X-planes at Edwards: In the center is the Douglas X-3 Stiletto research aircraft. Clockwise from the top: The Bell X-5 variable-sweep wing jet research aircraft; the Navy’s Douglas D-558-II Skyrocket swept-wing aircraft; the Northrop X-4, the Douglas D-558-I Skystreak and the Convair experimental XF-92A Dart. These aircraft were being tested a little before the birth of the Air Force Flight Test Center, June 25, 1951. (Air Force photo)
6/22/2011 - EDWARDS AIR FORCE BASE, Calif. -- Sixty years ago, an organization was born out of a need for innovation, knowledge and the capability of proving the systems and flying qualities of aircraft. "Ad Inexplorata" - Toward the Unexplored - was, and still is, the motto of the Air Force Flight Test Center, born June 25, 1951.
This is a look at that year, with a focus on those events that lead to the birth of the AFFTC at Edwards AFB.
In 1951, the first commercial, pressurized jet aircraft made its first flight. Chrysler introduced the first passenger car with power steering. The U.S. Census Bureau took delivery of the first commercial computer, the UNIVAC, which cost $1 million and weighed eight tons. To most people at that time a computer was still a person with a slide rule, such as the GS-5 engineering aides (called grunts) assigned to crunch numbers for flight test teams, or the women who worked as "computers" at the National Advisory Committee for Aeronautics at Edwards Air Force Base.
1951 also marked several important highlights for flight test at Edwards. In April, a new command, the Air Research and Development Command, was established to oversee Air Force research and development, including activities at Edwards. On May 1 the Experimental Test Pilot School opened its first classes at Edwards, having recently transferred from Wright-Patterson AFB in Ohio.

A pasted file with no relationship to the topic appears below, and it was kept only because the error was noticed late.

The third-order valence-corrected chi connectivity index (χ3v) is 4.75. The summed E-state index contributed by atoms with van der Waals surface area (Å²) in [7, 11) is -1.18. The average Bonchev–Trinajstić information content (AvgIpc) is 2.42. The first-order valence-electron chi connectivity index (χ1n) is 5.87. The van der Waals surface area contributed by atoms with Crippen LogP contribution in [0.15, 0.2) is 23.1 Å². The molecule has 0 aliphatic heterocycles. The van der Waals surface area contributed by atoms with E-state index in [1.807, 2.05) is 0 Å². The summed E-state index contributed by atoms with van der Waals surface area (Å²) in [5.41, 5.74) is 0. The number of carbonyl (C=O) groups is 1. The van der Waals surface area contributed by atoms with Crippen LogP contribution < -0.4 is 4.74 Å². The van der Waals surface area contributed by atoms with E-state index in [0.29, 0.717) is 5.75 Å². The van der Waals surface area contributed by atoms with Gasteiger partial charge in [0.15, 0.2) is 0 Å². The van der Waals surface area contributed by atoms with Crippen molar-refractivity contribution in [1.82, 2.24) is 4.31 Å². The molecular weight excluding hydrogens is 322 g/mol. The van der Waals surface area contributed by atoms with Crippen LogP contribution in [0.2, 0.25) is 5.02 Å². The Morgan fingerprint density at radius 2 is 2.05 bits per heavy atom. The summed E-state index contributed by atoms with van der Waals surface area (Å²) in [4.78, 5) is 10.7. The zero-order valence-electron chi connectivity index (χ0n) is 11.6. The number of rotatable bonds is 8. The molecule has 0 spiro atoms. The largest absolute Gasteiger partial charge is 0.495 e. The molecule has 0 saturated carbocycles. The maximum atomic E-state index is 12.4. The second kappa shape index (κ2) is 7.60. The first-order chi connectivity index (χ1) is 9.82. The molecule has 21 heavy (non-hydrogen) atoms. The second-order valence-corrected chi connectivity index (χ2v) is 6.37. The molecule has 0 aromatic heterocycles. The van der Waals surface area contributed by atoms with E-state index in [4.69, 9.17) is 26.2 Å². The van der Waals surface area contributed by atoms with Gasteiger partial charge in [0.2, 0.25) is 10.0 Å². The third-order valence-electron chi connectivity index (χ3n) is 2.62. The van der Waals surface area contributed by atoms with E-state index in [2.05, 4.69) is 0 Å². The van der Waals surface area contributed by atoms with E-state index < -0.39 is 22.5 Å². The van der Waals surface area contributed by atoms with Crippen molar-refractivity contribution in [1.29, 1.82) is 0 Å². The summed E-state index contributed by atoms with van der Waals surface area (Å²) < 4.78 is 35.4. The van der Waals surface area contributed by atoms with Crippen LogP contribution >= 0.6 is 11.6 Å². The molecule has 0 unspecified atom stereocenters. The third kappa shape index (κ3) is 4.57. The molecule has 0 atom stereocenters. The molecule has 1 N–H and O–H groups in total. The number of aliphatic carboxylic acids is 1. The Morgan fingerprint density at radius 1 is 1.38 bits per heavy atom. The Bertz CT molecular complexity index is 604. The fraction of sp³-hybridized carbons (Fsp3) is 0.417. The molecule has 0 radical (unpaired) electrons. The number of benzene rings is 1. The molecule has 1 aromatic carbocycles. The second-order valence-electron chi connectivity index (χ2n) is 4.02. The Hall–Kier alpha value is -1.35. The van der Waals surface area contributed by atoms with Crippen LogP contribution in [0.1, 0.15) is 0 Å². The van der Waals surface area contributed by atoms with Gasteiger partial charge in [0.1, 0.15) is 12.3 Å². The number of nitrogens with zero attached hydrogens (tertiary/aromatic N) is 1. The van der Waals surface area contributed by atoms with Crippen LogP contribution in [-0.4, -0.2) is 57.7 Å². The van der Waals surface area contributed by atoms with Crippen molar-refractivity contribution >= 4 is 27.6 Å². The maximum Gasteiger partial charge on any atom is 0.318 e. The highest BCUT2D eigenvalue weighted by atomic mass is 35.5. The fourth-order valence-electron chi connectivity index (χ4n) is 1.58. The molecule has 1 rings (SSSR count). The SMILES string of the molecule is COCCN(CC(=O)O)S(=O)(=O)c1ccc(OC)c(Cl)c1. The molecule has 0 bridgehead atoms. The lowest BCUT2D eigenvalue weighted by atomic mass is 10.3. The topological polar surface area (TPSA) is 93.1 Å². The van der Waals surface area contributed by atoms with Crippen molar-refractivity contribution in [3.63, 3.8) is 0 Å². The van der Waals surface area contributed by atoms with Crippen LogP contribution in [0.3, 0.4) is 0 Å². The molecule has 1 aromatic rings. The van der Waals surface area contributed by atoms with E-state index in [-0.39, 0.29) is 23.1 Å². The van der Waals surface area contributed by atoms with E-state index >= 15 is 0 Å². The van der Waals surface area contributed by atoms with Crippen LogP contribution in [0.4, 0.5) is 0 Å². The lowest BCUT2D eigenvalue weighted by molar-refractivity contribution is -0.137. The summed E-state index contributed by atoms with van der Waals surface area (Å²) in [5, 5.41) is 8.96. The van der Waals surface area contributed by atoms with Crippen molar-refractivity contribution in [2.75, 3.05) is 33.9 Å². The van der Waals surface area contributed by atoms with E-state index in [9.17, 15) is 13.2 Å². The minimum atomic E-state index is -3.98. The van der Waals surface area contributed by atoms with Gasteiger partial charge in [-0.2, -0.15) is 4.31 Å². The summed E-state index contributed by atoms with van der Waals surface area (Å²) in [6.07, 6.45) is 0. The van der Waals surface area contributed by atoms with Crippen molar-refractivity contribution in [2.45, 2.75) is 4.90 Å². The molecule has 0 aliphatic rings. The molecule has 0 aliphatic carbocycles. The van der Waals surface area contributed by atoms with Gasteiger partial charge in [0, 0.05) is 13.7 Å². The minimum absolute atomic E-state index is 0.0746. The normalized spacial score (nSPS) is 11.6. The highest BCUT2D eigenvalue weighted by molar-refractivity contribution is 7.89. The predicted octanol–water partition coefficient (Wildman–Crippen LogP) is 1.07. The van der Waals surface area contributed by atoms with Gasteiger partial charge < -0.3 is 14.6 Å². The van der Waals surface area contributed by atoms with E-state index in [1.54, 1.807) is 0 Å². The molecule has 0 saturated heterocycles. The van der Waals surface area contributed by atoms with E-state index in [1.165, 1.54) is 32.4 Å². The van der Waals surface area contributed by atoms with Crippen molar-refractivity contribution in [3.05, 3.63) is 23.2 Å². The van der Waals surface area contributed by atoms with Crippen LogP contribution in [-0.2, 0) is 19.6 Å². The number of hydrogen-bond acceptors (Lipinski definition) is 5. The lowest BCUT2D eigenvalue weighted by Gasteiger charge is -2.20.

June 25 marked another significant milestone. Under ARDC General Order 15, the Air Force Flight Test Center was established. Brig. Gen. Al Boyd, who had served as the chief of the Flight Test Division at Wright Field and commander of Edwards, became the first commander of the new AFFTC. General Boyd had worked hard to ensure that the center of Air Force flight test operations moved to the high desert of California.
ARDC regulation 2-24 outlined the new center's flight test mission: "to accomplish flight tests of aircraft, power plants, components, and allied development, and research and development related to such tests; to plan for, control and operate special test facilities for contractors and for other government agencies."
Edwards was already the de facto center for flight research, developmental test and evaluation well before June 1951. The first flight of an American jet aircraft, the Bell XP-59, took place at Edwards in 1942. Virtually every first-generation jet aircraft, both Air Force and Navy, made its first flight and completed initial flight tests at Edwards as the United States began to harness the potential of the turbojet revolution. And of course, it was at Edwards that Capt. Chuck Yeager became the first pilot to break the sound barrier in the experimental Bell X-1, October 1947. By June 1951, 41 distinct aircraft had made their first flights here, such as the XFJ-1, the P-80, the YB-49 and XB-45, and the aircraft under test included the B-36D, the C-124, the F-84F, the F-86D and -E, F-89, XF-92A, XF4D, C-124, X-4 and X-5.
The list of experimental flight test personnel at Edwards in 1951 reads like a Who's Who of the golden age of post-World War II American aviation. General Boyd, widely regarded as the father of modern Air Force flight testing, made it a practice to fly and evaluate every aircraft under test at the center. He personally approved every aircraft type in the Air Force inventory between 1945 and 1956.